The term "black leader," at some point, simply becomes a catchall statement—no credentials required.
An Associated Press-AOL Black Voices survey shows that when asked to name the "most important black leader," the highest percentage of blacks—about one-third—named . . . nobody. Jackson was named by 15 percent of respondents, 11 percent chose Secretary of State Condoleezza Rice, 8 percent named former Secretary of State Colin Powell, 6 percent chose Senator Barack Obama, 4 percent named Louis Farrakhan, 3 percent selected Oprah Winfrey, another 3 percent picked the late Dr. Martin Luther King Jr., Reverend Al Sharpton received 2 percent, and 14 percent picked someone other than the above. This means that nearly 50 percent of blacks named no one or someone other than these usual suspects.37
The National Association for the Advancement of Colored People (NAACP), ever eager to show its continued significance, put out a post-Kramer outburst statement, saying the incident reflects deep-seated, pervasive racist feelings in America.38 The NAACP could have titled the memo, "Hot Damn! We're Still Relevant!"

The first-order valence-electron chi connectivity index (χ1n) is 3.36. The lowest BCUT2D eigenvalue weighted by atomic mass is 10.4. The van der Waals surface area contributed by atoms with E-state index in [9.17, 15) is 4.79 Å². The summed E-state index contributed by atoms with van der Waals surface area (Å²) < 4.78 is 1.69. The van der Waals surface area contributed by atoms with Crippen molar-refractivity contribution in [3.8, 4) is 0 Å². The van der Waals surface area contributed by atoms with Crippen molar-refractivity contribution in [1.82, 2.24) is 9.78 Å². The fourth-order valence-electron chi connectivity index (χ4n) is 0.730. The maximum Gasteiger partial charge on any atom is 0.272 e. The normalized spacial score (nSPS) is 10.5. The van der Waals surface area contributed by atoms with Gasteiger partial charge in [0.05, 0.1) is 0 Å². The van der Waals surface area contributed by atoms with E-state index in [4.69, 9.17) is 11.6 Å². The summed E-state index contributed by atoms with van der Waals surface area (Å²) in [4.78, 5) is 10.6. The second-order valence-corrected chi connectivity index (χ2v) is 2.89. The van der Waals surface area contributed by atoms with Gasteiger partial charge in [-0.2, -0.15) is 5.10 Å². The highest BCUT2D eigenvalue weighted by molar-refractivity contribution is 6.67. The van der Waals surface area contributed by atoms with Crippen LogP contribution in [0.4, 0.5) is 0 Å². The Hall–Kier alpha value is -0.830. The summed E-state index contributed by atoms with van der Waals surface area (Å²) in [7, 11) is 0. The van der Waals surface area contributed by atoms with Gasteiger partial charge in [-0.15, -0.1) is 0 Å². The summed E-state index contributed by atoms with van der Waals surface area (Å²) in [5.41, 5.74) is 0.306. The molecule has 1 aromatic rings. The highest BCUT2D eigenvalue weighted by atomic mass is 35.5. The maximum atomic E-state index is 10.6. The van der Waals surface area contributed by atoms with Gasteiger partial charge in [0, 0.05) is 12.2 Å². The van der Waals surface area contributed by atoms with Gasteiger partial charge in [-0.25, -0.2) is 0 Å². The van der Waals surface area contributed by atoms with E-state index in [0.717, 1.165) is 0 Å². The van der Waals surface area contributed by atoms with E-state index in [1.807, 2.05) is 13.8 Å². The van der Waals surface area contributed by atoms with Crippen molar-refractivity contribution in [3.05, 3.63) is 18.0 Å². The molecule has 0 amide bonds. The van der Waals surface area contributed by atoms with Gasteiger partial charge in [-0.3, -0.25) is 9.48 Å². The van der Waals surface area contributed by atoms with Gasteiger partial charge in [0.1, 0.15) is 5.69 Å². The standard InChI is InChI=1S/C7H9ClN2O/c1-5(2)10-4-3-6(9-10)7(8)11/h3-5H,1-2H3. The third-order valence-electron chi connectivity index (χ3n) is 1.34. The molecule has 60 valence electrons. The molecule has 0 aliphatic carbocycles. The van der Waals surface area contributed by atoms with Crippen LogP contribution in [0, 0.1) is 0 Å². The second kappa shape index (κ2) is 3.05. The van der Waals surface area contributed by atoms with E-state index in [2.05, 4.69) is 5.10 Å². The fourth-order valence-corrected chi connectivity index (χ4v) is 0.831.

But the evidence refutes the NAACP's assertion about America's continued racism. Black home ownership—all-time high. The employment rate for a married black man versus the employment rate for a married white man—almost identical. The black middle class continues to thrive, with blacks serving as CEOs of Time Warner, American Express, and more. Indeed, the fact that Richards rushed out and hired a publicist to do damage control shows the opposite of what the racism-is-under-everyrock crowd claims. Golfer Fuzzy Zoeller, following Tiger Woods's first Masters win, told reporters, "Tell him [Woods] not to serve fried chicken next year . . . or collard greens or whatever the hell they serve,"39 a reference the winner's traditional selection of the clubhouse food for next year's event. Zoeller's $2 million loss in endorsements40 after this rather innocuous "racially insensitive" comment demonstrates the truth of John O'Sullivan's statement. The social power against white racism is simply overwhelming.